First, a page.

Grain and Gluten Free Dog Food

Gluten & Grain Free Dog Food

If you are thinking to yourself “my dog is not gluten free so why should I use a gluten or grain free dog food?”

The answer is all dogs don’t need gluten or indeed grain in their diet, for many years it has been added to dog food for several reasons, gluten is a protein which is mainly found in wheat, so as wheat or grain in general is commercially very cheap it is used to bulk out dog feed, as it also contains protein the manufacturers can claim the protein content to make the food appear to be of good nutritional value, it also acts as a binding agent to help hold the stool together.

While all this may appear ok, the truth is gluten protein or protein from any other source of grain or rice has no nutritional value for your dog what so ever. The majority of dog foods available in the UK and indeed around the world predominantly contain either wheat gluten of other forms of grain and plant proteins which for the most have no nutritional value for your dog what so ever. Having an understanding that feeding your dog a food that contains wheat gluten or indeed any other grain/rice based protein may potentially lead to some form of ailment or intolerance in the future, they may already be suffering without your knowledge as the associated gluten and grain intolerance/allergic ailment list is an extremely long one and still growing.

It is important to feed your dog the best food you can afford as in the long run you potentially will save on vet bills and specialist diets as your dog gets older. For decades the pet food industry has been finding ways to produce dog food to maximise profit especially where meat is concerned. Given meat/fish is naturally the most important element to a dog’s food it is also having to compete with the human demand which has resulted most dog food containing only small amounts of meat with the rest being made up of inexpensive carbohydrates such as wheat, maize, barley, oats, rice and so on. In recent year’s ingredients such as wheat and maize are beginning to fall out of favour due to gluten allergies and intolerances associated with it so manufacturers are turning to other cheap and nutritionally inferior replacements such as barley, sorghum, rice and oats. While these inexpensive ingredients do actually play an important to your dog in the way of energy the proteins contained within them are continuing to create issues.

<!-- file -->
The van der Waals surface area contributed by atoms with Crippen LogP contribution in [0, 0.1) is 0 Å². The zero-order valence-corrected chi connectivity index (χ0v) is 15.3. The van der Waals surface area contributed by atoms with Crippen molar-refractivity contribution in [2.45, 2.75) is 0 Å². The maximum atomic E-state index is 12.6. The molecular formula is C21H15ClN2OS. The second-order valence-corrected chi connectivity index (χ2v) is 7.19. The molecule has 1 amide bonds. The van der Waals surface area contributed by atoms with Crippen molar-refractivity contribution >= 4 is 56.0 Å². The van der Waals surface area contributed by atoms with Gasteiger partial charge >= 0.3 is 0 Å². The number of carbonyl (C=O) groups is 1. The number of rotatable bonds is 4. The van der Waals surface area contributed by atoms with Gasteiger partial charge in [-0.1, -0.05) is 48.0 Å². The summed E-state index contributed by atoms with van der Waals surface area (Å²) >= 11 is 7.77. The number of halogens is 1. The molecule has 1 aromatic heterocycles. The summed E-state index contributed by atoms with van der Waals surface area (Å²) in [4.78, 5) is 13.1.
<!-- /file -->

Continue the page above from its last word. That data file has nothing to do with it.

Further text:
Meat and fish in any form has risen in cost considerably over the past half century as the human population has grown so manufacturers have had to cut corners by increasing the low cost carbohydrates in the dogs food which traditionally was corn and wheat as it was the most available and cost effective food stuff but more recently other low cost carbohydrates such as rice, oats & barley are being used as both the manufacturers and public are slowly realizing that traditional carbohydrates such as Wheat and Maize are causing issues, but all these newer low cost carbohydrate sources are still allowing the manufacturers to produce low cost food with minimal nutritional value while declaring the protein levels achieved by the grains & rice as just “crude protein” which although is true, it is very misleading and makes a cheap food look better.